Fifteen Years Later, Claire Danes Returns to TelevisionS

Sure she did that Temple Grandin thing, but that was a TV movie. This is a TV series. Also today: Leonardo DiCaprio goes back in time again, Kelsey Grammer returns to the cable waves, and Dane Cook breaks our heart.

Everyone's going to TV these days! The next person on the dockets is Latisse commercial star Cleo Dinkins (stage name Claire Danes). Yes, she's filming a pilot for Showtime called Homeland, and it is not some gooey lady half-hour about feelings and idiosyncrasies. It's an hour-long political drama about a soldier captured in Iraq. Danes will play a hard-charging CIA officer. Aw, little Angie Chase is all grown up, outta Pittsburgh, and working for the CIA. Not really what I ever envisioned for her, but what can you do. I guess I thought she'd maybe spend a few listless post-college years working at her dad's restaurant, being the warm-smiling hostess, looking elegant and charming but humble in long skirts, sipping a single glass of red wine from a big balloon glass every night, all the regular patrons telling Graham how "lovely" and "poised" his daughter's become, and then one day she'd run off to Argentina with one of the line cooks and there they'd raise big, happy brown babies and that would be a life. Or maybe that's just what I hoped I'd be doing right now. Hard to tell sometimes where Angela Chase ends and I begin. [Deadline]

What feels like four score and seven years ago, director Steven Spielberg and writer Tony Kushner set out to make a movie called Lincoln (which Kushner has said is maybe the best thing he's ever written), about our 16th president, proud Republican Abraham Lincoln. Snags and snafus happened, intended star Liam Neeson dropped out, and the project seemed doomed. But now! A ray of light emerges from the war-torn shores of Antietam Creek! Daniel Day-Lewis has climbed up to the podium and accepted the nomination. Which is a good fit, seeing as the actor knows his way around a stovepipe hat. The screenplay is based on a book by presidential obsessive Doris Kearns Goodwin, so it ought to be nothing if not thorough. [Variety]

Somebody call Gringotts! Warner Bros. is about to make a huuuge deposit. They've already raked in $24M from midnight showings alone. Sure that's slightly under the record-breaking midnight haul brought in my Twilight: Eclipse (ugh), but it's still quite a hefty sum. You know, while we're on the topic, I've gotta say, one of the (few) happy things about the Potter franchise ending next July? Entertainment writers will no longer be able to say that a Potter movie "conjured up" x-amount of dollars. That'll be nice, when that day comes. Nearly everything else about the series ending is a tragedy. Worse than when _______ dies. (Don't take my word for it!) [THR]

Strange. Real Housewives of Beverly Hills victim Kelsey Grammer is teaming up with Gus van Sant of all people to create a show for Starz of all networks, in which Grammer will play the mayor of Chicago. This isn't to be some snob-nosey comedy. No, this here is a drama series, a first for ol' Frasier. The show is called Boss and takes some thematic and narrative elements from the obscure play King Lear. So it's almost like if Frasier made a TV show, all serious and political and Shakespearean and, naturally, starring himself. Hopefully the opening credits song will be a slow, mournful take on "Tossed Salads and Scrambled Eggs." [Deadline]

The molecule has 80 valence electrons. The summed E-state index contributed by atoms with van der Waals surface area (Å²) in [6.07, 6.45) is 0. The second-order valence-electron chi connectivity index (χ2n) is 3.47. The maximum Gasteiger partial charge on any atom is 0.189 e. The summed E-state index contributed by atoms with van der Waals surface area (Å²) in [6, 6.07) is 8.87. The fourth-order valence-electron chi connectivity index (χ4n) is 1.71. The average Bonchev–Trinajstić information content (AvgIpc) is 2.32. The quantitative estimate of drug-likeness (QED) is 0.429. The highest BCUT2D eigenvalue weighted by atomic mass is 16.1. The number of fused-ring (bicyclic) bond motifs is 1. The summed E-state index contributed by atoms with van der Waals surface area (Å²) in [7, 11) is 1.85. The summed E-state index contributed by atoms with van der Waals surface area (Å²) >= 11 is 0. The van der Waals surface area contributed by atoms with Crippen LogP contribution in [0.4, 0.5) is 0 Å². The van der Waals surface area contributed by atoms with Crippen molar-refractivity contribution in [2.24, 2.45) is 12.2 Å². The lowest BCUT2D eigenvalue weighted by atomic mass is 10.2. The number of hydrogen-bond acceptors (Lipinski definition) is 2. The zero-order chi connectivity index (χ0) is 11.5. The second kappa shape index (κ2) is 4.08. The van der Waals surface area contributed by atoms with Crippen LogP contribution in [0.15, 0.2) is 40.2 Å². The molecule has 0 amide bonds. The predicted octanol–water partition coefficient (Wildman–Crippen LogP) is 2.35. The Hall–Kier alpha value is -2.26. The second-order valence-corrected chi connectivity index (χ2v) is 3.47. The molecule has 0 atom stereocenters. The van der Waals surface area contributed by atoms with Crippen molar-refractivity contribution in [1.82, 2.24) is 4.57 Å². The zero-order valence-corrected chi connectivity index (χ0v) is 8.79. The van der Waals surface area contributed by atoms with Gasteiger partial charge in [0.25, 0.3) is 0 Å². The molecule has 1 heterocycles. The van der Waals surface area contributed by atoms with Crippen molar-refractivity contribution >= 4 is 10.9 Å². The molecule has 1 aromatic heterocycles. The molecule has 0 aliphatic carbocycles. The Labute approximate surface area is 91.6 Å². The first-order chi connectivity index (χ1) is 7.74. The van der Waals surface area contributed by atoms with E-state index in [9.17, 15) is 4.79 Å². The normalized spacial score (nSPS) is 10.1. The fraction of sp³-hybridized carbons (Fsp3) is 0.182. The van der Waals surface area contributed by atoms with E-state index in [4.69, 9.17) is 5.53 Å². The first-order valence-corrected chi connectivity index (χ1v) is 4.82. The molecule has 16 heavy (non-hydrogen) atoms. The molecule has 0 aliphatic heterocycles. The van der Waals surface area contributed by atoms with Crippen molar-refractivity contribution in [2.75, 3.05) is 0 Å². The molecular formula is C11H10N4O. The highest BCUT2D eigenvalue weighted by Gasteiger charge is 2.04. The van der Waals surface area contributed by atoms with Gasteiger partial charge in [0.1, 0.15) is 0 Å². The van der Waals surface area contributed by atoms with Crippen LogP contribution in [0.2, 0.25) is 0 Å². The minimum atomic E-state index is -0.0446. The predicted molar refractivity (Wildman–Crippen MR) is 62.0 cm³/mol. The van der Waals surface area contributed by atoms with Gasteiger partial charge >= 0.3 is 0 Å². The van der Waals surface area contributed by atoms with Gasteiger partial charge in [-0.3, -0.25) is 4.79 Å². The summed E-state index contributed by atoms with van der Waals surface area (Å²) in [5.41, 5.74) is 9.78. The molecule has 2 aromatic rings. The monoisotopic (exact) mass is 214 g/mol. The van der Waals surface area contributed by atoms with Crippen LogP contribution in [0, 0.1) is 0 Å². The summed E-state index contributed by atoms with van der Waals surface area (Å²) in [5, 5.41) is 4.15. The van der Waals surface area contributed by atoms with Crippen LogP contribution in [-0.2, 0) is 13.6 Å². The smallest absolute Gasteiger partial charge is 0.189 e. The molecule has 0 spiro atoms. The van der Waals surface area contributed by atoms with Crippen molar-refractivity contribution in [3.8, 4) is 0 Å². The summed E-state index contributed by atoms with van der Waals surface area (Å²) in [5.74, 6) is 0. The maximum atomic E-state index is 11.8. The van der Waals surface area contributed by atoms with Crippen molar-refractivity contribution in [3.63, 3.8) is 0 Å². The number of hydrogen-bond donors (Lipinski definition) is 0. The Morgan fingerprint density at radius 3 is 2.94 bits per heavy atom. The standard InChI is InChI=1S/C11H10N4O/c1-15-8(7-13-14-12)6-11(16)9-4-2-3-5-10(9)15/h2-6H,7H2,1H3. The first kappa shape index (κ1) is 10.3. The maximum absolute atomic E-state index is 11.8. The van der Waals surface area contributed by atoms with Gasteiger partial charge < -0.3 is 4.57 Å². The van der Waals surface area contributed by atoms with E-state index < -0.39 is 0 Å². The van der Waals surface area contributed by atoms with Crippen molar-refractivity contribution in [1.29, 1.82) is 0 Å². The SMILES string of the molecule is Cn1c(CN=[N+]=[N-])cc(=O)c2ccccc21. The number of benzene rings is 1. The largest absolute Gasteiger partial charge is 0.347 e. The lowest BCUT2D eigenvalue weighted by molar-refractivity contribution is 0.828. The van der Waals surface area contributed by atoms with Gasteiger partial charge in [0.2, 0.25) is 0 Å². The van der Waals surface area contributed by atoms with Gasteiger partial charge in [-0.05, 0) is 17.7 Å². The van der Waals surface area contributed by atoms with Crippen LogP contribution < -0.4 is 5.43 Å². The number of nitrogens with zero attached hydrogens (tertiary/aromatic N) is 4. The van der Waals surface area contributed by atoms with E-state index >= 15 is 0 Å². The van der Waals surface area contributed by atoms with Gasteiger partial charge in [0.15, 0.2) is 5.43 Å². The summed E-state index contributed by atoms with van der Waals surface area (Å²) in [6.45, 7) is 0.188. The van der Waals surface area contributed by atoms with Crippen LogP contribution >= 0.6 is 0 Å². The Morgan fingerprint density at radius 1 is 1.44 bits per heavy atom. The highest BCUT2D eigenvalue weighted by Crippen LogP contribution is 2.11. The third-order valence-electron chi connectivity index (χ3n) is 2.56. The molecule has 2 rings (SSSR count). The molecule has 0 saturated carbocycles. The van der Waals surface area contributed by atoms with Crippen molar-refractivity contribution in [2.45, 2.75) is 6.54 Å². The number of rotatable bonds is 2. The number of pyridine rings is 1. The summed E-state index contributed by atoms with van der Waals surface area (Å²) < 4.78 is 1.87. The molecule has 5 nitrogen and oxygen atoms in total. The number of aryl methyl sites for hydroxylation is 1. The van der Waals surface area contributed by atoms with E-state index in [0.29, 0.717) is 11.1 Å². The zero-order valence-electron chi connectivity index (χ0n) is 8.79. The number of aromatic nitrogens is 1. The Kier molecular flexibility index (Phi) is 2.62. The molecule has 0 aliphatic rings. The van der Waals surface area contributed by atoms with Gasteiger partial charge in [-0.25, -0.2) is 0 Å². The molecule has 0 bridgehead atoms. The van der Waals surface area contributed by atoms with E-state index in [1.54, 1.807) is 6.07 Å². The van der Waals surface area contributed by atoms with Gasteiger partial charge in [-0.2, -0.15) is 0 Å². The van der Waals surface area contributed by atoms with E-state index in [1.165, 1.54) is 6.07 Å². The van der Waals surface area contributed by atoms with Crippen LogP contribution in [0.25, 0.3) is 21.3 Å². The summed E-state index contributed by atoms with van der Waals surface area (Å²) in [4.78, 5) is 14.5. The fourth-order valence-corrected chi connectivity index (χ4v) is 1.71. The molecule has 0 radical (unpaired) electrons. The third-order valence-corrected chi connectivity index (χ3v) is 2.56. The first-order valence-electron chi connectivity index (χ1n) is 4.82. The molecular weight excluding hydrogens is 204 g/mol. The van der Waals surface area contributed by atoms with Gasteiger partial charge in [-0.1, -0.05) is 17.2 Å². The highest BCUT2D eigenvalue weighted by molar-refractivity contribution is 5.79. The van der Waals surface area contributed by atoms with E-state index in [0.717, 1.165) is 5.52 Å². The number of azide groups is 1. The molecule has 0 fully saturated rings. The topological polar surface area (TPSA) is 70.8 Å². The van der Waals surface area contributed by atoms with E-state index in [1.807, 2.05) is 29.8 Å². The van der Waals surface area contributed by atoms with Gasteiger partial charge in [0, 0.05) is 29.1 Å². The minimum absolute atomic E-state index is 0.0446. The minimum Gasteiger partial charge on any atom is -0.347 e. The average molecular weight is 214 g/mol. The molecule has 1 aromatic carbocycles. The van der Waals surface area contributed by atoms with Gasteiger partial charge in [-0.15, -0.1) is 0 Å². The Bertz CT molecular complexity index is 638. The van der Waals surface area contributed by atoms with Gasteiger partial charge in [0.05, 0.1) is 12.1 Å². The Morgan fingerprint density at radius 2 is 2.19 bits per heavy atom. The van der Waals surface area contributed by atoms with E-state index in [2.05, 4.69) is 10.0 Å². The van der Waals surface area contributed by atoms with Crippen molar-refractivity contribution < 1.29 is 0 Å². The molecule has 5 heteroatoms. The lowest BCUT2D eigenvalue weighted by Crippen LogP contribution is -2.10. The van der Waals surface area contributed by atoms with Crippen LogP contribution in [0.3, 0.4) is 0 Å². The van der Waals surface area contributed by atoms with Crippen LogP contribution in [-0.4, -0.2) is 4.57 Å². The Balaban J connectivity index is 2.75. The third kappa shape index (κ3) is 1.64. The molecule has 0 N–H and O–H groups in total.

Well heyyyyyyyy Miss Thang! The cover of national monster Katy Perry's "Teenage Dream", the one Darren Criss and a bunch'a other ladyboys warbled on The Glee Show, has nit noombero uno on the Billboards music charts. See, Peter LaBarbera! America does like a boy singing to another boy about tight jeans and things. Well, heh, I don't really need to tell you that, though, do I, Petey? You know alllll about that. But anyway. The Glee songs have done ridiculously well in musicland, placing more songs on the Billboard charts than anyone but Elvis (I guess it helps that they produce a few every week) and selling some 6.5M in record across three compilation albums. (Plus a Christmas album, just released, and an upcoming fourth compilation.) Man, that must be a headache paying all the individual original songwriters their royalties, huh? I do not envy the accounts payable department at Fox. I do, however, envy someone who has a cute young gentleman sing lovingly to them about tight jeans. Won't someone do that for me, please? Just once? Not you, LaBarbera. [THR]

Man, Leonardo DiCaprio is just borne back ceaselessly into the past so much these days, huh? First there was news of his Great Gatsby starring role. Then we heard about him playing J. Edgar Hoover in a Clint Eastwood biopic about the freaky-deaky FBI guy. And now we learn that he's going to star in a Kennedy assassination conspiracy movie, about the possible Mafia connection. His oeuvre is basically becoming a regular history class. And while all of it's interesting, clearly the most interesting chapter of DiCaprio's World History is the Rimbaud years. Most interesting by far. [Variety]

I didn't want to talk about this yesterday because it just hurt my feelings too much, but now I think I'm ready. Nimble theater actor Josh Hamilton will star in a Broadway production of the Neil LaBute play Fat Pig. That is not the hurtful part. The hurtful part is that so will Dane Cook. Yes, the Dane Cook. On the Broadway stage, saying lines. And not just any lines! But Neil LaBute lines about how, gasp, fat chicks are people too. So this will end well for no one. [Playbill]